Out Of Time
Carl Franklin’s considerable reputation as a director of thrillers has always been hobbled by a tendency for his films to stall at that point where most thrillers put on a last burst of speed. The fact is that Franklin, the director of One False Move and Devil In A Blue Dress, is much more interested in character than plot, and his latest film is no exception.
Thankfully, he’s also found a way to keep his plot moving and let Denzel Washington’s performance as a small-town police chief desperately trying to wriggle free of a murder frame-up power his film.
In the first twenty minutes of Out Of Time, Franklin keeps the audience off-balance as he introduces Washington’s small-town Florida cop, his affair with a married woman, her cancer, her jerk husband, his soon-to-be-ex-wife, and the drug money in his evidence locker. It’s all a set up for the single frantic day when Washington is caught between the DEA, who want their drug money back, and his detective wife, in town to investigate the apparent murder of his mistress and her husband.
There are plot holes as big as a gator, but Franklin is smart enough to let Washington’s performance stand astride them, a man coming unstuck with the effort of covering his tracks. He’s a wildly compromised hero, the sort of man who might deserve to lose the race to clear his name, and that’s a feature, not a bug, in a well-made thriller.
Comes with commentary track by Franklin, screen tests, outtakes, and a “making of” featurette.
Godzilla, Mothra And King Ghidorah: Giant Monsters All-Out Attack
Godzilla Vs. Megaguirus
The revival of the Godzilla franchise by Japan’s Toho Studios in the wake of 1998’s Hollywood Godzilla box office bomb adds two more titles to the nearly forty giant nuclear lizard films made since Toho’s original 1954 Gojira.
2001’s Godzilla, Mothra And King Ghidorah: Giant Monsters All-Out Attack is as overstuffed as its title, pitting a newly revived Godzilla against his three biggest adversaries (“cute” monster Baragon was somehow exempt from title treatment). Even the 1998 film is incorporated into the storyline, which turns Godzilla into an incarnation of Japanese war guilt, and his trio of opponents into “Guardian Monsters” defending the homeland.
It was once considered clever for critics to pronounce on Godzilla films as cultural aftershock from the nuclear defeat of Japan, to which anyone who’d actually seen the films could reply with a knowing “Duh!”. Giant Monsters All-Out Attack elaborates on this concept with the sort of energy its title deserves.
Godzilla Vs. Megaguirus, made a year before, is far less inspired – giant insects emerge from a black hole to feed on Godzilla’s radioactive energy. It has the slipshod editing and clunky exposition that are hallmarks of the Godzilla franchise. Both films, thankfully, have the one thing necessary for any Godzilla film – and the one thing that Hollywood overlooked: the monster is a man in a rubber suit. No matter how much digital effects improve, some things should remain sacred.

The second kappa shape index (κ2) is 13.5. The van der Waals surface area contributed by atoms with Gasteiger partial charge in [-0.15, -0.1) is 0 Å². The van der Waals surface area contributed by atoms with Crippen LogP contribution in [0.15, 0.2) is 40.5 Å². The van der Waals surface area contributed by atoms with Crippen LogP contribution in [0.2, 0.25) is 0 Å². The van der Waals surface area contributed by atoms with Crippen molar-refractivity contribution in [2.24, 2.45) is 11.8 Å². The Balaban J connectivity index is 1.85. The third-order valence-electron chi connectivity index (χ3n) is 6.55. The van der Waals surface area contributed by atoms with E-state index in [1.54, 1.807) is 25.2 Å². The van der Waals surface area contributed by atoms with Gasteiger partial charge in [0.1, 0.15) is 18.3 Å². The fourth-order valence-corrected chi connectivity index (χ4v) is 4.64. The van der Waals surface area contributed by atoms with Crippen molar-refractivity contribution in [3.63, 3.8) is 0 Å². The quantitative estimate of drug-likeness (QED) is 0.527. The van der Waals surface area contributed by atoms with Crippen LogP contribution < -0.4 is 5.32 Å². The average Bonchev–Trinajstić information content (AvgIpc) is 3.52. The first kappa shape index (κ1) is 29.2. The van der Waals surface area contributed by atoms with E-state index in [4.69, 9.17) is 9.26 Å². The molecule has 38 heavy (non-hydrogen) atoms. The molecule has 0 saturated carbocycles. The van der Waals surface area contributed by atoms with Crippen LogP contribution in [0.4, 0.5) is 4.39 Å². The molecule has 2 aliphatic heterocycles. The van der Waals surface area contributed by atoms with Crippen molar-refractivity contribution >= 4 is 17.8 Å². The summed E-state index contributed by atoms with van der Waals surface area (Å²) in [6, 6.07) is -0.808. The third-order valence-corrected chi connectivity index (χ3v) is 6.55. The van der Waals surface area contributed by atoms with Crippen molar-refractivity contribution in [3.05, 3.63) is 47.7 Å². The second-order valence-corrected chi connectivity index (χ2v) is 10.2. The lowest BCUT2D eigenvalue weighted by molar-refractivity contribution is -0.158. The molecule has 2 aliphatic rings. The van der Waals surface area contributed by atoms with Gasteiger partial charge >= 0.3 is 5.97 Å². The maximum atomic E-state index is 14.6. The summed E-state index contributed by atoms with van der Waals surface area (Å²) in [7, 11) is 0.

I Was A Male War Bride
Kiss Them For Me
People Will Talk
Born To Be Bad
These four films, made over almost a quarter century, have one thing in common: Cary Grant in a starring role. Apart from that, they’re a wildly diverse lot, ranging from screwball comedy to solemn blacklist drama.
Howard Hawks’ I Was A Male War Bride is the best of the bunch, mostly because it lets Grant shine at his strength: comedy. It also plays on the star’s sexually ambiguous persona, putting him in inevitable drag only after an hour’s wry verbal and physical horseplay with co-star Ann Sheridan.
Stanley Donen’s 1957 Kiss Them For Me is sort of a bitter re-make of his first feature, On The Town. Three navy airmen on shore leave are set to tear up the town, only this time there are no songs, and the men, Grant in particular, are reluctant heroes beset by belligerent war profiteers. Jayne Mansfield’s Marilyn-lite performance, usually a minus, is positively charming next to supermodel Suzy Parker’s wooden line readings.
People Will Talk, from 1951, and Born To Be Bad, from 1934, are showcases of Hollywood moralizing. Grant is a successful professor and doctor beset by nasty rumours and jealous colleagues in the former film, a blacklist fable that never escapes its theatre origins. Loretta Young is a scarlet woman constantly falling out of her lingerie in the latter, the sort of salacious film that Hollywood made before the censorious Production Code banished films about reluctantly repentant whores and bad mothers. Grant’s role is short and uncharacteristically stiff, but the film is both short and rather fascinating.
Britney Murphy plays a spoiled little rich girl in what’s little more than About A Boy with a gender re-assignment.
Murphy’s Molly is living on her inheritance from her dead rock star dad when her accountant embezzles the lot and leaves her penniless. Forced to look for a job, she ends up as nanny to an uptight brat (Dakota Fanning); needless to say, the adult learns to grow up, and the little girl learns to be a child. It’s might have worked were it possible to summon sympathy for any of the film’s gallery of sitcom-simple clichés at any point in the first hour.
Comes with the usual menu of deleted scenes, production documentaries (the one on the costumes is more inspired than the whole film) and music video.